Two weeks ago, I introduced the topic of sleep hygiene on this blog. Sleep is vital to our survival as well as both physical and mental health, but so many of us have trouble falling asleep, staying asleep, or achieving high-quality rest.
Today, let’s look at what factors contribute to good sleep hygiene.
The tricky thing about sleep hygiene is that there is not one ideal routine that works for everyone. Below are factors that contribute to sleep hygiene, and each individual has to explore and determine what is the best fit for them.
- Schedule: Your schedule refers to when you sleep and wake up. Generally, we get the best quality sleep when we go to sleep and wake up around the same time each day, but this is more easily said than done! I for one enjoy sleeping in on the weekends. Not to mention, many people work rotating shifts and might have different demands on their time. Having consistency when you are able can improve your quality of sleep, and making gradual adjustments can help you feel more alert when you wake up.
- Habits: In this context, habits are the things you do throughout your day that contribute to your quality of sleep. For example, I have a habit of drinking coffee every day. For some, drinking coffee after a certain time makes it more difficult for them to fall asleep, so a good sleep hygiene habit might be to discontinue coffee before 3pm. Be mindful of the habits that contribute to better or worse sleep.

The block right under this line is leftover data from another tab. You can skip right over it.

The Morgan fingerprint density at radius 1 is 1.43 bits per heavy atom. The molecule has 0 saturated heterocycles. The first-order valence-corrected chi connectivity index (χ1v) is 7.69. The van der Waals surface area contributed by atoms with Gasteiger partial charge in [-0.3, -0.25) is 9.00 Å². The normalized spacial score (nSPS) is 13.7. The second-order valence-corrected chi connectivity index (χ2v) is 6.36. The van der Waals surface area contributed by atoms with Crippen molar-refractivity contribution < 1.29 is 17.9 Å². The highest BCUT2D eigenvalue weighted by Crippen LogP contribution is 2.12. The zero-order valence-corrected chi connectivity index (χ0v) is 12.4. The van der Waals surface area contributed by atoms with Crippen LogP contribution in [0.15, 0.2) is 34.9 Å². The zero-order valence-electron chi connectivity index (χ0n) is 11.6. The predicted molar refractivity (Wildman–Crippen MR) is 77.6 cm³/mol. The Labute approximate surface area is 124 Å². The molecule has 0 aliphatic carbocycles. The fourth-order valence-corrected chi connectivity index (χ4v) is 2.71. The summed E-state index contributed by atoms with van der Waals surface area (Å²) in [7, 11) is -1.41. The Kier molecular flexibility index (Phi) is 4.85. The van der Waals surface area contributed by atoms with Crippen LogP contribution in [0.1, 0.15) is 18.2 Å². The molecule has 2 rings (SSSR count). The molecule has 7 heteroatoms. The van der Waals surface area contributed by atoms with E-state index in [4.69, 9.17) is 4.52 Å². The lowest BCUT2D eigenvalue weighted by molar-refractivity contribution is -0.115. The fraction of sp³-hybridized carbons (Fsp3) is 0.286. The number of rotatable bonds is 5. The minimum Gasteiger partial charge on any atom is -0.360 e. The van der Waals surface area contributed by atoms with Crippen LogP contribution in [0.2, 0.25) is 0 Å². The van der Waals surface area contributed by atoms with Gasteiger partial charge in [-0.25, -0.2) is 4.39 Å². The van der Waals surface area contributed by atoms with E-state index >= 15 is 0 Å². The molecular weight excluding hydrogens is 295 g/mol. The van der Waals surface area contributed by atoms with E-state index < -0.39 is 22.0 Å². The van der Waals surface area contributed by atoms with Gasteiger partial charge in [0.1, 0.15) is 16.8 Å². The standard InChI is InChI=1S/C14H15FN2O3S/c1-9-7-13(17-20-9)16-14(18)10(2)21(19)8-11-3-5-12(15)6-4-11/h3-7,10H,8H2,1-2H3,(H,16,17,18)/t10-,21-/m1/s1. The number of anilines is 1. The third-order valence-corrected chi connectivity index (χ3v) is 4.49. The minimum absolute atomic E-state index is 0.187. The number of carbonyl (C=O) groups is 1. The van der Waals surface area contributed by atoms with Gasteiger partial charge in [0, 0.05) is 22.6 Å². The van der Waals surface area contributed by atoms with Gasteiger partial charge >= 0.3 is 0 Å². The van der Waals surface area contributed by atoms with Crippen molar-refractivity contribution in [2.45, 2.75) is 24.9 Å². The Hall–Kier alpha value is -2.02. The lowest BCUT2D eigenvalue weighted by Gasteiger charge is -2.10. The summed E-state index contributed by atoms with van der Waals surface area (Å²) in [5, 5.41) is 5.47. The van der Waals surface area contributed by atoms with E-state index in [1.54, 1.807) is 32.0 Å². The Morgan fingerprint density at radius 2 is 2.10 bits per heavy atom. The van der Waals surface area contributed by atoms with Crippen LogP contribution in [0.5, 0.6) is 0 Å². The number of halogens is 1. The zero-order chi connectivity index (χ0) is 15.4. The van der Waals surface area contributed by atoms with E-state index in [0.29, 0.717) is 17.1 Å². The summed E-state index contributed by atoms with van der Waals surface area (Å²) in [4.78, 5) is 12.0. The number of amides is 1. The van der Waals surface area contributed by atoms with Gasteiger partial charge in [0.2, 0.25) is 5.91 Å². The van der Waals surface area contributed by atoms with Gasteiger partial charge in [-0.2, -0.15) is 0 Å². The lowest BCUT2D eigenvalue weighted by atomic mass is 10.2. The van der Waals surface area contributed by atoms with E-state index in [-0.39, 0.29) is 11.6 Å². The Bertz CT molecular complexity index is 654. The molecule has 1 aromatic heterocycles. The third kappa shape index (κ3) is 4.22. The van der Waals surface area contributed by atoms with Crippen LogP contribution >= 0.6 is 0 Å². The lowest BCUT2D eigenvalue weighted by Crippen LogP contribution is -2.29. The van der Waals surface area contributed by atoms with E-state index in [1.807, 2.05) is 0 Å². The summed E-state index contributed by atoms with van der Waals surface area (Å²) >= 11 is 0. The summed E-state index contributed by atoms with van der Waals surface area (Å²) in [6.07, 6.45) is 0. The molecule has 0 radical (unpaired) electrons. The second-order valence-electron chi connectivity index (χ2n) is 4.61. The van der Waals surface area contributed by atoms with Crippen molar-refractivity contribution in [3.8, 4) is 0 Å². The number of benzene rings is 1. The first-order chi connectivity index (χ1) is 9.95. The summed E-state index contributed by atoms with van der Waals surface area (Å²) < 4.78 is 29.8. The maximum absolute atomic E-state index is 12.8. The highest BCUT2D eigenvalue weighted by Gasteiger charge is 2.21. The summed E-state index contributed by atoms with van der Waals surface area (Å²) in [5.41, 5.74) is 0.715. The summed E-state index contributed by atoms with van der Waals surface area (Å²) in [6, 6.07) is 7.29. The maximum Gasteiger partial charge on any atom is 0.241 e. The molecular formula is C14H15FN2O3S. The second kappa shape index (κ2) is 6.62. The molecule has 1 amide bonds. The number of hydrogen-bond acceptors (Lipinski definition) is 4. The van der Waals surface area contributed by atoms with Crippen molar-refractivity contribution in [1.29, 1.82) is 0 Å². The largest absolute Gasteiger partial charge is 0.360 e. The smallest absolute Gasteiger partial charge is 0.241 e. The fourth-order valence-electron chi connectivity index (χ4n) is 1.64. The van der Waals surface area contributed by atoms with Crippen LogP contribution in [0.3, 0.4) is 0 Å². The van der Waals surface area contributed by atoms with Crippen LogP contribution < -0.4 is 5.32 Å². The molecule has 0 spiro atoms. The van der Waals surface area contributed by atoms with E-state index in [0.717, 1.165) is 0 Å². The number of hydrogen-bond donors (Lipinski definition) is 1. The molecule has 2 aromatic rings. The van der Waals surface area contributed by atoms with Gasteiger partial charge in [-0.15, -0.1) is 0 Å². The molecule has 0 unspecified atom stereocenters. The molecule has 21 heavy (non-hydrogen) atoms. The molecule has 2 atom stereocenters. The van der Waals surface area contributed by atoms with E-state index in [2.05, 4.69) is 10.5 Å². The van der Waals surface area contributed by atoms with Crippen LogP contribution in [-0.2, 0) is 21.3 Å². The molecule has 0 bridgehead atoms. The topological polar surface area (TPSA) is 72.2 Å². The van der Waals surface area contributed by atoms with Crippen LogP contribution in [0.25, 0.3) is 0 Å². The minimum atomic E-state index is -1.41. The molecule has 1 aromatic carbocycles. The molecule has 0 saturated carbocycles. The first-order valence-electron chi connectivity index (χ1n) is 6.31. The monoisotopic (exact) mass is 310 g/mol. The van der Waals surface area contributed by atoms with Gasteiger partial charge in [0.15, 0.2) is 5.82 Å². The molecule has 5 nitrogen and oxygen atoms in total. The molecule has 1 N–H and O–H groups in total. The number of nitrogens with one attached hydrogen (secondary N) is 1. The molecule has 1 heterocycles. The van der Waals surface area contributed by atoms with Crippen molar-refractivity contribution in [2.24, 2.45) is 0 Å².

- Sleep Space: Your sleep space is…the space where you sleep. Your brain associates different spaces with what you do in those areas, which is why work-life balance can be extra challenging if you work from home. If possible, avoid non-sleep activities where you sleep. This will help your brain understand that being in that space means it’s time for sleep. Be mindful of the type of lighting, sounds, and even smells that you find relaxing and restful, and try to incorporate those into your sleep space.
- Routine: Routines are like vegetables: you might not like them, but they are good for you. When it comes to sleep hygiene, it can be handy to have two 30-minute routines in your day: the 30 minutes before you go to sleep, and the 30 minutes right after you wake up. Having consistent routines around these times cues your brain that it’s time to sleep and time to be awake. There unfortunately is not one ideal routine, since we each have unique needs and preferences, but discovering what helps you can improve both your quality of sleep and how you feel while you are awake!
Throughout this series, I will explore a bit more what each of these aspects of sleep hygiene looks like and how to determine your own needs. As always, consult your care team about what is best for you.
Do you have specific questions about sleep? Let me know, and I will try to answer them.
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